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Wednesday, 29 February 2012
Page: 2380


Mrs MIRABELLA (Indi) (19:30): I rise this evening to speak about the government's cruel and sudden axing of the solar hot water rebate. What we saw yesterday was Pink Batts Mark 2. What we saw yesterday was the government deciding, at one minute to five, that the program would be axed at 5 pm. This occurred without any consultation and without any warning to the industry. The industry was operating on the basis that the scheme would be operational until at least 30 June this year, as the government had promised that it would be. By doing this what the government has done is to say to industry and consumers who were perhaps preparing to utilise the rebate: 'Well, don't believe what we say. You can't trust us. We told you there would not be a carbon tax, and now there is. We told you there would be this support because we needed to do our bit to reduce emissions by having people use the solar hot water rebate.' So they thought it would be a good encouragement for consumers to convert. And what have we seen? Not only have we seen them send out the message that 'we're not really serious because we've cut this rebate' but, quite cruelly, what they have done to manufacturers and retailers is to say, 'When we tell you we've got an industry program, don't trust us. We'll pull out the rug from right under your feet.'

This is yet another example of changing the goalposts midway through a program without consultation and without warning. Take Rheem. I was speaking to them yesterday before they heard the announcement and my office spoke to them afterwards. They have made business decisions, they have got $10 million worth of stock and now the jobs of 1,200 workers at their Rydalmere facility hang in the wind. It is reckless decisions like this that add to poor business confidence and poor consumer confidence.

The government may try to say, 'The opposition is always saying no,' to try to absolve themselves of the responsibility of the role they have had in creating a very negative business outlook. It is these sorts of decisions—and this is yet another one—that add to that. I think it is about time that members like the member for Parramatta should break the silence and be the first one to go and lobby the Prime Minister to reconsider the decision, because it is not good enough for the industry minister to come into this chamber, pretending to know all about industry, and give the arrogant advice from the top of the hill to say, 'Business has got to lift its game. Business has got to start thinking about the national interest, not their own interest.' That arrogant rhetoric is no replacement for real policy and for genuine empathy about how hard industry, particularly manufacturers, is doing it at the moment. We have even heard from the Clean Energy Council, which said in a release today:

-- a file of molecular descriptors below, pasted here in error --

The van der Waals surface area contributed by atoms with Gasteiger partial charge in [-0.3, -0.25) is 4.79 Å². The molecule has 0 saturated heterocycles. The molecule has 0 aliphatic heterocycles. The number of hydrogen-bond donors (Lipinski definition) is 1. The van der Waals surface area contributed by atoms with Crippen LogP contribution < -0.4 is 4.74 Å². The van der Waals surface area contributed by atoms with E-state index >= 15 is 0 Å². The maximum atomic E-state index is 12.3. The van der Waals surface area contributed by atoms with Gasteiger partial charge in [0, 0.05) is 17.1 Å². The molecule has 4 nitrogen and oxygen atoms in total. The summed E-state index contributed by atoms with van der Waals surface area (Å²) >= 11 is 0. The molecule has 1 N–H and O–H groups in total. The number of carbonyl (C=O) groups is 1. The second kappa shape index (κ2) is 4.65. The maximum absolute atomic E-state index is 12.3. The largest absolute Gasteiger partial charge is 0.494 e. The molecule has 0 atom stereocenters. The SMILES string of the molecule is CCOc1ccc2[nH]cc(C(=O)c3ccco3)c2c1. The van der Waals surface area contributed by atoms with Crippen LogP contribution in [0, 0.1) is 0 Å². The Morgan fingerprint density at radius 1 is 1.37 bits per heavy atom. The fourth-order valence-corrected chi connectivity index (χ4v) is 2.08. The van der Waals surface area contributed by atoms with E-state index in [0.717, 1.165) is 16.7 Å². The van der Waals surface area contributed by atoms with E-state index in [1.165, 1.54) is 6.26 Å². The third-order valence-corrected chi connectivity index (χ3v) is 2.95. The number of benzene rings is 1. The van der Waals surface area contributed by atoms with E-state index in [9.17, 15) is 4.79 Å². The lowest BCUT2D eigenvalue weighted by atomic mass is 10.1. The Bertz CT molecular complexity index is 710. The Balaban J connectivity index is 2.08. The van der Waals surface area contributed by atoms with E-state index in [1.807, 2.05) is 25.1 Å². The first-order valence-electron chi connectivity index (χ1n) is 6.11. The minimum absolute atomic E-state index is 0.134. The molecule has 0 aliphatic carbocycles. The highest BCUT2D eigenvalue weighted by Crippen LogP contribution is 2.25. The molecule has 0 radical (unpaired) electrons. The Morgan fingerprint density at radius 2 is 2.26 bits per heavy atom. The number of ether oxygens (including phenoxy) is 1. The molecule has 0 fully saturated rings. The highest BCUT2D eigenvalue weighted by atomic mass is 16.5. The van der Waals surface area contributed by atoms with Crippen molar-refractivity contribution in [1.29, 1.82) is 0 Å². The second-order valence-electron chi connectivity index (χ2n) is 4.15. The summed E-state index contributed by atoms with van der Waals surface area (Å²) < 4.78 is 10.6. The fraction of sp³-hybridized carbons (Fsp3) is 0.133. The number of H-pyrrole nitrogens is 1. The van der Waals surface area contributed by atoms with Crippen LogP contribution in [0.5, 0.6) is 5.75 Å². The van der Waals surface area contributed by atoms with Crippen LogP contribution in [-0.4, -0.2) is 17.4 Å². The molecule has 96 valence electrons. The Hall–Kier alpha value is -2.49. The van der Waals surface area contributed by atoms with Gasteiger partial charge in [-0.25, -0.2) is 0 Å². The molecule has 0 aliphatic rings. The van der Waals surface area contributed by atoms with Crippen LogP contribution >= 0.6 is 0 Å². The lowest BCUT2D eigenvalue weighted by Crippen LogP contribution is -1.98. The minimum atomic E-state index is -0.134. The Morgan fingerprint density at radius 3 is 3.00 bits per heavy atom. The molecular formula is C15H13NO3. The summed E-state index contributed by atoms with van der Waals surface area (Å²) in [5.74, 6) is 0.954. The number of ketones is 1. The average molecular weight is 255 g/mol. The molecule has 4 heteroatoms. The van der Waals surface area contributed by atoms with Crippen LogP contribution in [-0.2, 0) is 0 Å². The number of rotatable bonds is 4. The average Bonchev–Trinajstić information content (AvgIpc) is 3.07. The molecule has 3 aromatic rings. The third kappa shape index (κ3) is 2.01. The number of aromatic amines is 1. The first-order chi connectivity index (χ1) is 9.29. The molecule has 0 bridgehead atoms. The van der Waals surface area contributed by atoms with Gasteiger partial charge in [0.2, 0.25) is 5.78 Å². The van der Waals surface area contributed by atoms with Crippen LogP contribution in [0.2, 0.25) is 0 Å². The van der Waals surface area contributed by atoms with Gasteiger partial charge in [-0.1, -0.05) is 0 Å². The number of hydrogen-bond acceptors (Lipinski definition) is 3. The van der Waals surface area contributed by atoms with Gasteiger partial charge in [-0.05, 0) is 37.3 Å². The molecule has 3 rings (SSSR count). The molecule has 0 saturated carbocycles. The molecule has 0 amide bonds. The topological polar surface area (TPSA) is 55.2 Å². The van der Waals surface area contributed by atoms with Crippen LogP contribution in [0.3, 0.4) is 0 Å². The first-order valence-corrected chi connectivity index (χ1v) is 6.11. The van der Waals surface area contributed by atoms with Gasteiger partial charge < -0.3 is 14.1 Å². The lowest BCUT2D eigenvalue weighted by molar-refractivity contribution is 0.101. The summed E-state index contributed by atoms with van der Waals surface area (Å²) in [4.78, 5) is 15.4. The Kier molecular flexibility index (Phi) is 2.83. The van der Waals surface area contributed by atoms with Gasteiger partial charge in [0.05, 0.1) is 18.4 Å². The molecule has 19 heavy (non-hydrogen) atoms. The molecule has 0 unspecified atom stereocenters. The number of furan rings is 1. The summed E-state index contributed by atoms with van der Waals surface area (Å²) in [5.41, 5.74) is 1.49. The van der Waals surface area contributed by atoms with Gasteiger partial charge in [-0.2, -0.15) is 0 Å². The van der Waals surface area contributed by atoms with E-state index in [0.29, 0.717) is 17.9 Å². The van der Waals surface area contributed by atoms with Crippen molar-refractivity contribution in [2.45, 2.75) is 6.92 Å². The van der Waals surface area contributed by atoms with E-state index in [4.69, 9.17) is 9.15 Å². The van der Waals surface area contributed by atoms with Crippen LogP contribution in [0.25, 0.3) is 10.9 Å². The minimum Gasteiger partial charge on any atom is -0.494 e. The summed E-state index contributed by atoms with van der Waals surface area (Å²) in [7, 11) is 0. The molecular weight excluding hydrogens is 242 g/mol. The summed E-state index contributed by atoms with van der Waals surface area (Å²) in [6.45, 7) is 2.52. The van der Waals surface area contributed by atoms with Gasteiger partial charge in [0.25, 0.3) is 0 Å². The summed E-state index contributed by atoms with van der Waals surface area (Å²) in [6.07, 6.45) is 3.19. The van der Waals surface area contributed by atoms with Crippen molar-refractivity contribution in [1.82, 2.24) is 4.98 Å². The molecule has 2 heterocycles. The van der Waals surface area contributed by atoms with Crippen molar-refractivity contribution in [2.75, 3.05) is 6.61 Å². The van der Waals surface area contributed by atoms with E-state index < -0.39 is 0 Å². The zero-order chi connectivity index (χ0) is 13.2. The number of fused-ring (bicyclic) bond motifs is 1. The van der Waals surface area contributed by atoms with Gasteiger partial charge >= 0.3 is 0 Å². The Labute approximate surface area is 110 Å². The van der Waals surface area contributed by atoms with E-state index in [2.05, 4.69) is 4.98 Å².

This decision will immediately affect sales and will put more than 1200 manufacturing jobs and 6000 installation, sales and back office jobs in jeopardy. This industry has been struggling with the effects of a high … dollar just like the car industry, just like the steel industry and just like other home grown manufacturing industries.

They go on to say:

Cutting this program without warning in the middle of a financial year is yet another example of stop-start policy making that continues to plague the entire clean energy sector. It has given the industry no time to prepare and makes business planning almost impossible.

To compound matters, the parliamentary secretary when interviewed, as was reported in today's Australian, defended keeping this decision a secret from industry when he said:

This is good budget practice, to shut a project of this nature in this way, because what it does is avoid a sudden spike in demand, it avoids budget overruns, it's responsible economic management to do this …

How absolutely remarkable that changing the goalposts and betraying manufacturers and retailers who thought the government was fair dinkum about reducing emissions is supposedly good economic practice. (Time expired)